Beta2-integrins contribute to skeletal muscle hypertrophy in mice Article (Faculty180)

cited authors

  • Marino, Jo S; Tausch, Brian J; Dearth, Christopher L; Manacci, Marc V; McLoughlin, Thomas J; Rakyta, Samuel J; Linsenmayer, Matthew P; Pizza, Francis X


  • We tested the contribution of beta(2)-integrins, which are important for normal function of neutrophils and macrophages, to skeletal muscle hypertrophy after mechanical loading. Using the synergist ablation model of hypertrophy and mice deficient in the common beta-subunit of beta(2)-integrins (CD18(-/-)), we found that overloaded muscles of wild-type mice had greater myofiber size, dry muscle mass, and total protein content compared with CD18(-/-) mice. The hypertrophy in wild-type mice was preceded by elevations in neutrophils, macrophages, satellite cell/myoblast proliferation (5'-bromo-2'-deoxyuridine- and desmin-positive cells), markers of muscle differentiation (MyoD1 and myogenin gene expression and formation and size of regenerating myofibers), signaling for protein synthesis [phosphorylation of Akt and 70-kDa ribosomal protein S6 kinase (p70S6k)], and reduced signaling for protein degradation (decreased gene expression of muscle atrophy F box/atrogin-1). The deficiency in beta(2)-integrins, however, altered the accumulation profile of neutrophils and macrophages, disrupted the temporal profile of satellite cell/myoblast proliferation, reduced the markers of muscle differentiation, and impaired the p70S6k signaling, all of which could serve as mechanisms for the impaired hypertrophy in overloaded CD18(-/-) mice. In conclusion, our findings indicate that beta(2)-integrins contribute to the hypertrophic response to muscle overload by temporally regulating satellite cells/myoblast proliferation and by enhancing muscle differentiation and p70S6k signaling.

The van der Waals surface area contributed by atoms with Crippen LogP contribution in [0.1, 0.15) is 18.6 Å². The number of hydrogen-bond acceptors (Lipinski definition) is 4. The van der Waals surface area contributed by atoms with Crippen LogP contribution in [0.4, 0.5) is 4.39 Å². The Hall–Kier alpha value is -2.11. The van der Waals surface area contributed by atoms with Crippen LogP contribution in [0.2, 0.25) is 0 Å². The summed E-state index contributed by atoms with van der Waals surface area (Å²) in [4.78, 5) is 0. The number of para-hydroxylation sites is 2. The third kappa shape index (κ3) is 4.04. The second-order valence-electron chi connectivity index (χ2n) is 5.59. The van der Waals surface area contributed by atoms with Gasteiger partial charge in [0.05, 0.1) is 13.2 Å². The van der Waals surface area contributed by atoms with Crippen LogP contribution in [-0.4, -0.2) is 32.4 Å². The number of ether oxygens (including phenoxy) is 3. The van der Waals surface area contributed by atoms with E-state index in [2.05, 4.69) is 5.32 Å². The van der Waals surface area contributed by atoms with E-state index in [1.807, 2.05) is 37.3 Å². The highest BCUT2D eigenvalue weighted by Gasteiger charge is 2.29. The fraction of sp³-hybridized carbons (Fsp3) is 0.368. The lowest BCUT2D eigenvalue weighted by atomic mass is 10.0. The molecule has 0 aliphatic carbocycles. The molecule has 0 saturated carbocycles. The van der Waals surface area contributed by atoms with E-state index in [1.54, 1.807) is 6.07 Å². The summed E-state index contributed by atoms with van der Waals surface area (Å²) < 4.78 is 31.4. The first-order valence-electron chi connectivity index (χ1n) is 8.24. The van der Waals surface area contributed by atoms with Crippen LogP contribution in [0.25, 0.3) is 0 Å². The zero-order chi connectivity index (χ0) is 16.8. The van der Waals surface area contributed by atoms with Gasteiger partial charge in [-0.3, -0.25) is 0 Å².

publication date

  • 2008

start page

  • C1026

end page

  • 36


  • 295